Leveraging Lidar Technology in Telecommunications Construction (2023)

By Camille Westlake, NV5 Geospatial Inc.; Steve Lucente, NV5 Geospatial Inc.; Dan Wagner, NV5 Geospatial Inc.; Arley Oddo, NV5 Geospatial Inc.; Conrad Hilley, NV5 Geospatial Inc.; Chris Andersen, NV5 Geospatial Inc.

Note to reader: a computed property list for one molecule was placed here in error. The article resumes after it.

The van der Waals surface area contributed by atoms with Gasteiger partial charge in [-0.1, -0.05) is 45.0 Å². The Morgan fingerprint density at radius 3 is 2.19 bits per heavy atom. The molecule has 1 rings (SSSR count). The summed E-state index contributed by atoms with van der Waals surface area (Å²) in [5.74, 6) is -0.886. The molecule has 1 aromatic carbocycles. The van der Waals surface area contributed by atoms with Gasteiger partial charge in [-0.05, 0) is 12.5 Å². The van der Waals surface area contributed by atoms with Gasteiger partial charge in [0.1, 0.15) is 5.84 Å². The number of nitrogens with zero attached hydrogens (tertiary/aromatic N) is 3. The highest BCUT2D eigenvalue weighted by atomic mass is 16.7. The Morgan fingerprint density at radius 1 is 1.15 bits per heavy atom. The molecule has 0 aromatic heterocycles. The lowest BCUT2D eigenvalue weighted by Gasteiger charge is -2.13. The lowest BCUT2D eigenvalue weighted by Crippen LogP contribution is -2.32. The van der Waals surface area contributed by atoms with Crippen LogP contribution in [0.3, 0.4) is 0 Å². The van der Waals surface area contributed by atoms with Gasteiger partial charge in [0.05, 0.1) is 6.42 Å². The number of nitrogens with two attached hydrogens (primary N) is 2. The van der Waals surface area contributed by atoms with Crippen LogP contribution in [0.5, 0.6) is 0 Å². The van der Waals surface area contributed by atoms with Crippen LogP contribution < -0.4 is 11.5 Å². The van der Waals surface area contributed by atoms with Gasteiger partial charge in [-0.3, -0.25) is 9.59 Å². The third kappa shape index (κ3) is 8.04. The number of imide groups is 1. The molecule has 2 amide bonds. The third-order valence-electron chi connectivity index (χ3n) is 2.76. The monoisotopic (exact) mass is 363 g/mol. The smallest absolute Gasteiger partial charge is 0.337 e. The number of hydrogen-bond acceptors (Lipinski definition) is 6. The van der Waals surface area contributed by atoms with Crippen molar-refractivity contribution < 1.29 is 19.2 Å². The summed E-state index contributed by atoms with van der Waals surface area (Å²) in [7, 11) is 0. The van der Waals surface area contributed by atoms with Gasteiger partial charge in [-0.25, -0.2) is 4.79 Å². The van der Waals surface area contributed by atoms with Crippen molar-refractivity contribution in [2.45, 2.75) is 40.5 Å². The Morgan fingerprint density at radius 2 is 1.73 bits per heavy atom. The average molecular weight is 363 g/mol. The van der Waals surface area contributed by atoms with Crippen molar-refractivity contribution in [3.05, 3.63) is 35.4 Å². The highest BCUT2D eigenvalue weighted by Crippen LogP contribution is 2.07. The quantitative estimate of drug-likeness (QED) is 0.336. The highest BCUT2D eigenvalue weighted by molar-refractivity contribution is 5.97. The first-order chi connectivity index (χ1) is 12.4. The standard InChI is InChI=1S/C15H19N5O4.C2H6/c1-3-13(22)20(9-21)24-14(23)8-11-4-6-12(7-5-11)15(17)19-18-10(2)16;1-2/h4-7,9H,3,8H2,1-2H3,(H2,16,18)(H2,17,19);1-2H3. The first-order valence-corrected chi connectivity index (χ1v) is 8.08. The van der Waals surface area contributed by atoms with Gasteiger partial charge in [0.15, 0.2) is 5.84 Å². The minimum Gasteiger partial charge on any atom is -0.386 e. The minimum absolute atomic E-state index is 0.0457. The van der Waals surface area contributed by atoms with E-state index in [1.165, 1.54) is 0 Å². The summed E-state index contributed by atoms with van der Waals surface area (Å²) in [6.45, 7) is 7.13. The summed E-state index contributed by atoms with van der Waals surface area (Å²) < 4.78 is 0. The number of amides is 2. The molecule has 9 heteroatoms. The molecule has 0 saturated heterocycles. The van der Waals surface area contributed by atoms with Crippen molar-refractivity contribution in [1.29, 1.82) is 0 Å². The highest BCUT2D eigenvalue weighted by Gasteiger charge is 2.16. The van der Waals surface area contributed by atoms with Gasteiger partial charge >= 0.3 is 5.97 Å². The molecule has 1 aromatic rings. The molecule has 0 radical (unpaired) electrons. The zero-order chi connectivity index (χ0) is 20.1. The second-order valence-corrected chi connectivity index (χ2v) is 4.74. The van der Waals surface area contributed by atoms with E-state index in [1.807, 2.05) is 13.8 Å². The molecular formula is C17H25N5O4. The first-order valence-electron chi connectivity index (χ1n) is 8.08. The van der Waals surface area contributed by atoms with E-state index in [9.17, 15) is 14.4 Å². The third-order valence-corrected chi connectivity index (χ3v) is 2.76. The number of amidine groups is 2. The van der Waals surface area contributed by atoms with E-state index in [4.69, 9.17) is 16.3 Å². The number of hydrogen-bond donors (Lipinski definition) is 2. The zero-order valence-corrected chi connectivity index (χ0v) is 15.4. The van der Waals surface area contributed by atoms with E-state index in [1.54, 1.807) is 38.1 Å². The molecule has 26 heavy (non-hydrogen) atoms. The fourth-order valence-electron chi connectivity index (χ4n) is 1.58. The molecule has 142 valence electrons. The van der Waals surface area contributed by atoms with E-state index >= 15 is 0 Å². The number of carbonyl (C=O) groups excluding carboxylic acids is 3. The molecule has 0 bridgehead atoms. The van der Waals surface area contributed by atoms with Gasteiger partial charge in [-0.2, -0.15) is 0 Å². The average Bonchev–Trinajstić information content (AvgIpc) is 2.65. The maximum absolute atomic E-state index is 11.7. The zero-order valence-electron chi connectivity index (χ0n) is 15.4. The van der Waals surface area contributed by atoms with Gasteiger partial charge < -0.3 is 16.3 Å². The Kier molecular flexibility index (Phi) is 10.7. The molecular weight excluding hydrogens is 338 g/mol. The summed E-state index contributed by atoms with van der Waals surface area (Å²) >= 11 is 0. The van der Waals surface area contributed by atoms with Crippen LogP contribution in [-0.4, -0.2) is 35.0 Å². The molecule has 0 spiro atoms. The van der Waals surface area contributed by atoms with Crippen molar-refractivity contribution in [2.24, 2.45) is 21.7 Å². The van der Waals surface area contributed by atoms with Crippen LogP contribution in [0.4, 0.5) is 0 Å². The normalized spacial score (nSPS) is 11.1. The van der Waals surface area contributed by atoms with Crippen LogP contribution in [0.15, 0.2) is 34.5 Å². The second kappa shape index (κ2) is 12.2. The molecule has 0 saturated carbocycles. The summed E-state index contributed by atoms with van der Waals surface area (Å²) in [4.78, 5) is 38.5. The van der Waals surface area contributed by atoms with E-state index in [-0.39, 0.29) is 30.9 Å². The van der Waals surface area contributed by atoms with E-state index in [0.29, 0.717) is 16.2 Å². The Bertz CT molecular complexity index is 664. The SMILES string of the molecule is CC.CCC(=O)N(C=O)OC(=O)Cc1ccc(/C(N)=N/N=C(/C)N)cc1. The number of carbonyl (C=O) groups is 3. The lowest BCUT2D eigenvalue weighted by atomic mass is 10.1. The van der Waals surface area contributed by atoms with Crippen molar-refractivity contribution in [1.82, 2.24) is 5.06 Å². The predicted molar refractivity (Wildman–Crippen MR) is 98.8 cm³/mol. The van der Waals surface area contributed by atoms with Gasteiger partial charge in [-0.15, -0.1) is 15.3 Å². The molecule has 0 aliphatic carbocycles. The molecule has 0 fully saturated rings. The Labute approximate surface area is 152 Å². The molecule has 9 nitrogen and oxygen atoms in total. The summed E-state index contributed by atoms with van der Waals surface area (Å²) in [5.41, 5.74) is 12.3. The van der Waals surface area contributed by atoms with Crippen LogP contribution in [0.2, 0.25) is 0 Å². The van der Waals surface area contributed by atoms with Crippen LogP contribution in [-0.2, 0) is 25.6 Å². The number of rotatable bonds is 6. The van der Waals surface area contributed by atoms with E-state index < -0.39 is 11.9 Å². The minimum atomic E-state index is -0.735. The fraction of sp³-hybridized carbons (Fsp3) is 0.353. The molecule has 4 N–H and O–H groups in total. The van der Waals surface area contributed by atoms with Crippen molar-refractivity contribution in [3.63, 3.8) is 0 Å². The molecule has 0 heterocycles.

The telecommunications industry is experiencing rapid growth and technological advancements with higher demand for data. The 5G rollout is driving that growth and the demand is putting pressure to build the infrastructure. 5G can use existing 4G/3G cell sites but has a lower cell radius of 100m, which means it will require the deployment of many more cell sites. The best locations for these existing cell sites are on existing infrastructure such as utility poles or buildings. Utility poles are ideal locations because the 5G cell sites use more energy (around 11.5 kW vs. 6.8 kW of 4G) and need a backhaul network (i.e., fiber connection). The struggle is working within the utility industry regulations to get additional fiber and antennas placed in a timeline needed for the 5G rollout. Telecommunication companies are finding their applications to deploy cell sites taking much longer than the shot clock governance of 90 days for reviewing the application. Some have reported that seventy percent (70%) of their applications have exceeded the 90-day shot clock and forty-seven percent (47%) have exceeded 150 days. Utilities want reassurance that the pole passes the make-ready assessment and can support the added infrastructure 5G needs. The traditional boots-on-the-ground method of measuring attachment points is time-consuming and cannot keep up with the needs of the 5G rollout. An alternative solution is a Mobile Mapper Unit which consists of a mobile lidar (light detection and ranging) system and a spherical camera. The lidar unit scans the pole and wires generating 3D point cloud data that can be analyzed by computer algorithms to extract the attachment locations on the pole, while image recognition can be applied to the spherical imagery to identify smaller equipment and pole tags. Many telecommunication companies have large fiber densification projects in the largest cities. As a result of these projects, they will need to attach fiber cables to millions of electric utility poles. This will more than double the number of new attachments that would normally go on a pole. Time is of the essence for these projects and utilizing the normal utility attachment/inspection process will not meet the required timelines. However, utilities need to ensure that their facilities are being managed correctly and that all rules and regulations are being followed when it comes to pole attachments. Telecommunication companies and utilities are looking for ways to meet their timelines, while still achieving regulatory and safety compliance. A large utility company, referred to as Utility, approached NV5 Geospatial (NV5G) to collaborate on investigating whether remote sensing can be utilized to: • Shorten the asset attachment inspection timeline; • Ensure that the Utility is capturing the information necessary to determine if telecommunication companies can attach to its poles while still adhering to government regulations (e.g. National Electric Safety Code (NESC) clearances), and; • Create as-built records of change after construction. Through this project, an accurate, efficient, and cost-effective remote sensing-based methodology was developed that produced an average ninety-four percent (94%) match with in-situ measurements and allowed for 40 miles of pole lines to be collected in a day. This white paper presents an overview of the remote sensing methodologies developed and a comparative quantitative analysis of conventional survey methods vs. a remote sensing based option.

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